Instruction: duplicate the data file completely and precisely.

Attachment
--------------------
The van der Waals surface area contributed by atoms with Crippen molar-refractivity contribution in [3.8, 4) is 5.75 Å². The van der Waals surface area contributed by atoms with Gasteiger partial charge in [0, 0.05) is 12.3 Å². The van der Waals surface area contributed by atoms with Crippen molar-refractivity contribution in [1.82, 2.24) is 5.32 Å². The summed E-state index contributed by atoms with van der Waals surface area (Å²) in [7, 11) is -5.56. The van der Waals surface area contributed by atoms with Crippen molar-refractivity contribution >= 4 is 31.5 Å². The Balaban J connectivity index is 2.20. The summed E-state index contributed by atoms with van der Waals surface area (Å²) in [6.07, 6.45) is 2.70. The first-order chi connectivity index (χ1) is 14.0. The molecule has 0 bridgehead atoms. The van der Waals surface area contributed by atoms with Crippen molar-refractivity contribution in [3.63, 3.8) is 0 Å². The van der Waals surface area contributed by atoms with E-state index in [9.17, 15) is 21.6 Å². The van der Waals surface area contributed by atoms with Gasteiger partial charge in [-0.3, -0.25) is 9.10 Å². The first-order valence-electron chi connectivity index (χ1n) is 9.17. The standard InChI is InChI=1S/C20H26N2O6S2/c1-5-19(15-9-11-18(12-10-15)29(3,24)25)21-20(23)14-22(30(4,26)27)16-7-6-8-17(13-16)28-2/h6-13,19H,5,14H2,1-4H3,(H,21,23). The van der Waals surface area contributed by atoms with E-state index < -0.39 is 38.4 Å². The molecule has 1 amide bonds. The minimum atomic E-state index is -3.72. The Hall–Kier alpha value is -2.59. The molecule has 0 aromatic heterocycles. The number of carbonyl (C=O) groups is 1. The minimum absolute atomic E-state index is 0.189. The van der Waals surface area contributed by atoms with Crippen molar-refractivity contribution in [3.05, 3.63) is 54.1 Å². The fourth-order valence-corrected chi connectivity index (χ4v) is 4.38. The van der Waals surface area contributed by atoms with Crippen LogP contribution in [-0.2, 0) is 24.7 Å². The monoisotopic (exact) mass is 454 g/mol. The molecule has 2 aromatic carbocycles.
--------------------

The van der Waals surface area contributed by atoms with Crippen molar-refractivity contribution in [3.8, 4) is 5.75 Å². The van der Waals surface area contributed by atoms with Gasteiger partial charge in [0, 0.05) is 12.3 Å². The van der Waals surface area contributed by atoms with Crippen molar-refractivity contribution in [1.82, 2.24) is 5.32 Å². The summed E-state index contributed by atoms with van der Waals surface area (Å²) in [7, 11) is -5.56. The van der Waals surface area contributed by atoms with Crippen molar-refractivity contribution >= 4 is 31.5 Å². The Balaban J connectivity index is 2.20. The summed E-state index contributed by atoms with van der Waals surface area (Å²) in [6.07, 6.45) is 2.70. The first-order chi connectivity index (χ1) is 14.0. The molecule has 0 bridgehead atoms. The van der Waals surface area contributed by atoms with Crippen molar-refractivity contribution in [3.63, 3.8) is 0 Å². The van der Waals surface area contributed by atoms with E-state index in [9.17, 15) is 21.6 Å². The van der Waals surface area contributed by atoms with Gasteiger partial charge in [-0.3, -0.25) is 9.10 Å². The first-order valence-electron chi connectivity index (χ1n) is 9.17. The standard InChI is InChI=1S/C20H26N2O6S2/c1-5-19(15-9-11-18(12-10-15)29(3,24)25)21-20(23)14-22(30(4,26)27)16-7-6-8-17(13-16)28-2/h6-13,19H,5,14H2,1-4H3,(H,21,23). The van der Waals surface area contributed by atoms with E-state index < -0.39 is 38.4 Å². The molecule has 1 amide bonds. The minimum atomic E-state index is -3.72. The Hall–Kier alpha value is -2.59. The molecule has 0 aromatic heterocycles. The number of carbonyl (C=O) groups is 1. The minimum absolute atomic E-state index is 0.189. The van der Waals surface area contributed by atoms with Crippen molar-refractivity contribution in [3.05, 3.63) is 54.1 Å². The fourth-order valence-corrected chi connectivity index (χ4v) is 4.38. The van der Waals surface area contributed by atoms with Crippen LogP contribution in [-0.2, 0) is 24.7 Å². The monoisotopic (exact) mass is 454 g/mol. The molecule has 2 aromatic carbocycles.